Lockheed Martin pledges $4 million to help UCLA program that aids wounded warriors
April 12, 2010
Estimated read time: 4 minutes
The Lockheed Martin Corp. announced today a pledge of $4 million to benefit the UCLA Health's Operation Mend program, which provides reconstructive surgeries and other health care needs to U.S. military personnel wounded in Iraq and Afghanistan.
"Lockheed Martin is proud to partner with UCLA on the important work Operation Mend is doing to provide life-changing surgeries to military members who have been severely injured while serving our country," said Robert J. Stevens, Lockheed Martin chairman of the board and CEO. "We recognize that the sacrifices of our servicemen and women sometimes result in debilitating personal injury, and we are honored to help make a difference in those lives."
|Lockheed Martin CEO Robert Stevens |
(with check) presents $4 million to UCLA
Currently, the ambulatory surgery patient-recovery area is restricted, because it is an open unit. In the interest of protecting patient privacy and confidentiality, and for health reasons, extended visitation is not allowed. In a new patient recovery suites, family members and loved ones will able to visit.
Following surgery, Operation Mend patients will be transported to one of the four new private recovery suites, where the post-operative team will monitor blood pressure, heart rate, temperature, respiratory rate and pain. When the effects of anesthesia have diminished, visits will be permitted. The project will also add a private consultation room and create a more accommodating ambience for patients' family members.
Second, the funding will help support the care of more patients in the coming years. On average, each patient requires a minimum of 10 to 20 surgeries, in addition to post-operative coordination with the referring centers, including Brooke Army Medical Center in San Antonio, Texas, or Veterans Affairs hospitals.
"On behalf of the wounded warriors we serve, we are so grateful for this significant gift from our lead corporate sponsor," said Dr. David T. Feinberg, CEO and associate vice chancellor of the UCLA Hospital System. "Lockheed Martin's commitment to UCLA's Operation Mend program will greatly enhance the physical surroundings of where the patients are cared for, as well as ensure our ability to provide critical treatment for future wounded military personnel in the coming years."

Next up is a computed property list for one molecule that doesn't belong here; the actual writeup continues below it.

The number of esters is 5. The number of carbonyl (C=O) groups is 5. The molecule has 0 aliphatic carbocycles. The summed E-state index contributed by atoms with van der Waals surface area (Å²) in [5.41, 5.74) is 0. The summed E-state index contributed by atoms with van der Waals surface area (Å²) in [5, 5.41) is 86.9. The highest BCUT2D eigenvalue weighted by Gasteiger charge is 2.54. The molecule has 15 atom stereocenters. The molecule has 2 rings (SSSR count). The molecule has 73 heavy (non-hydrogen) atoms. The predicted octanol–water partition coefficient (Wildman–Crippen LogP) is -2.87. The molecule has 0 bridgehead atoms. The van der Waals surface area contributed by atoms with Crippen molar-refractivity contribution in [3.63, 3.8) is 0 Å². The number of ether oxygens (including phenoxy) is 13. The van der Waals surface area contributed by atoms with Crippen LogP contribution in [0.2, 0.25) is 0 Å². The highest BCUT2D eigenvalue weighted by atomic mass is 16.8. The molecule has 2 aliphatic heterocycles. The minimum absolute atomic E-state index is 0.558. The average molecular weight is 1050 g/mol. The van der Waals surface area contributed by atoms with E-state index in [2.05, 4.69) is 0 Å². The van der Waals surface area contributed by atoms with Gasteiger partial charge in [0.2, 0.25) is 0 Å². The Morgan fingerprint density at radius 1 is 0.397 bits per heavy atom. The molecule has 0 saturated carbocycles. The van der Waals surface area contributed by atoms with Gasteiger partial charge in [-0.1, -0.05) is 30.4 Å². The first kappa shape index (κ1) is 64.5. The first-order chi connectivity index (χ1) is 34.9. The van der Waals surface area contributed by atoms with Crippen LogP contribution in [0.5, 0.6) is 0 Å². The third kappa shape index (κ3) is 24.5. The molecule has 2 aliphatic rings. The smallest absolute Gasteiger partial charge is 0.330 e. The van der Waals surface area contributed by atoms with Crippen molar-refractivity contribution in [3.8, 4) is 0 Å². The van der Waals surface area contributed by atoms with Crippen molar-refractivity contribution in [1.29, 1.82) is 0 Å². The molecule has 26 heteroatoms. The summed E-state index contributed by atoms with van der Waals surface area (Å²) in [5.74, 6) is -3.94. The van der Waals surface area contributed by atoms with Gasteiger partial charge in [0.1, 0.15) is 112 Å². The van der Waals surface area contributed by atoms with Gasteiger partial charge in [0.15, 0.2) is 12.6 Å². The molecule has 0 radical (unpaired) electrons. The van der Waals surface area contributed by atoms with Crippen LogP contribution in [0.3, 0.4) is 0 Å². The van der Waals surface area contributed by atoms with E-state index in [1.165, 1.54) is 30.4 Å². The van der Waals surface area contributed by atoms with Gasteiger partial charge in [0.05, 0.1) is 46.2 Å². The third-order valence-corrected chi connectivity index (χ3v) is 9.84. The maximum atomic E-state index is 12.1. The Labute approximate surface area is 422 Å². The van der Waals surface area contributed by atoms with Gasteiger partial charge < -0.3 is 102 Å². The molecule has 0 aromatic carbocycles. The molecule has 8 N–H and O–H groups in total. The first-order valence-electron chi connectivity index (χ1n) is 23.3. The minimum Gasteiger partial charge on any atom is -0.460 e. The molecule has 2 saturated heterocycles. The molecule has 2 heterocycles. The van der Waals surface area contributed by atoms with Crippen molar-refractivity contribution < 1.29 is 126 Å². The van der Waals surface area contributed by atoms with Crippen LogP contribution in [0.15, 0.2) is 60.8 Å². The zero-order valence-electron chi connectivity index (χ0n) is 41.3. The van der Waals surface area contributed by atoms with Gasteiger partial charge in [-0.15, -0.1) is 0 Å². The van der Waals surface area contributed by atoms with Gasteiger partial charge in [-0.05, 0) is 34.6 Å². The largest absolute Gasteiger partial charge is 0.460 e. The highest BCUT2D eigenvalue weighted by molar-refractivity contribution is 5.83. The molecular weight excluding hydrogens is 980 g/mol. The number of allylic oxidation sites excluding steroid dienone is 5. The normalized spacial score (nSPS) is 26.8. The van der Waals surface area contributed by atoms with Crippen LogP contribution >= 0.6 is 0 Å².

Established in 2007, Operation Mend is a unique partnership between the UCLA Health and the Brooke Army Medical Center. To date, 34 men and women from all branches of the military have participated in the program.
The majority of Operation Mend patients have suffered severely deforming burns and wounds on their face, usually as the result of explosions from improvised explosive devices. After initial surgeries and rehabilitation at military hospitals, including the renowned Brooke Army Medical Center, the wounded soldiers have the opportunity to continue their recovery at UCLA and undergo specialized reconstructive surgical techniques with Operation Mend's plastic and reconstructive surgery team.
While the program started with facial reconstructive surgery, it is now beginning to expand its services to offer treatment for post-traumatic stress and traumatic brain injuries and continues to receive consultation and support from the following clinical services: radiation oncology, dermatology, neurology, anesthesia/pain management, ophthalmology, orthopedics, maxillofacial/dentistry, medical tattooing, urology, and psychiatric and social services.
Operation Mend prides itself on the warmth and care shown to each wounded warrior. Patients always travel to UCLA with family or a friend. They are personally escorted to and from the airport, stay at UCLA's Tiverton House hotel on campus, are escorted to all medical appointments, and have a nurse coordinator manage their case. There is no cost to the patient. In addition, each patient is paired with a volunteer "buddy family" that provides a social outlet during their stay in Los Angeles by having the patient over for family meals and coordinating fun activities.
For more information on Operation Mend, please visit www.operationmend.ucla.edu.
Lockheed Martin, headquartered in Bethesda, Md., is a global security company that employs about 140,000 people worldwide and is principally engaged in the research, design, development, manufacture, integration and sustainment of advanced technology systems, products and services. The corporation reported 2009 sales of $45.2 billion.
The UCLA Health has been a leader in patient care, medical research and teaching for more than 50 years. Today, its physicians provide an array of cutting-edge and research-based primary and specialty services in four hospitals on two campuses, and in numerous outpatient clinic locations. The system's Ronald Reagan UCLA Medical Center has been ranked among the top hospitals in the United States for 20 consecutive years by U.S. News & World Report. The UCLA Health treats approximately 1.5 million patients through its clinics and more than 80,000 patients through its hospitals each year.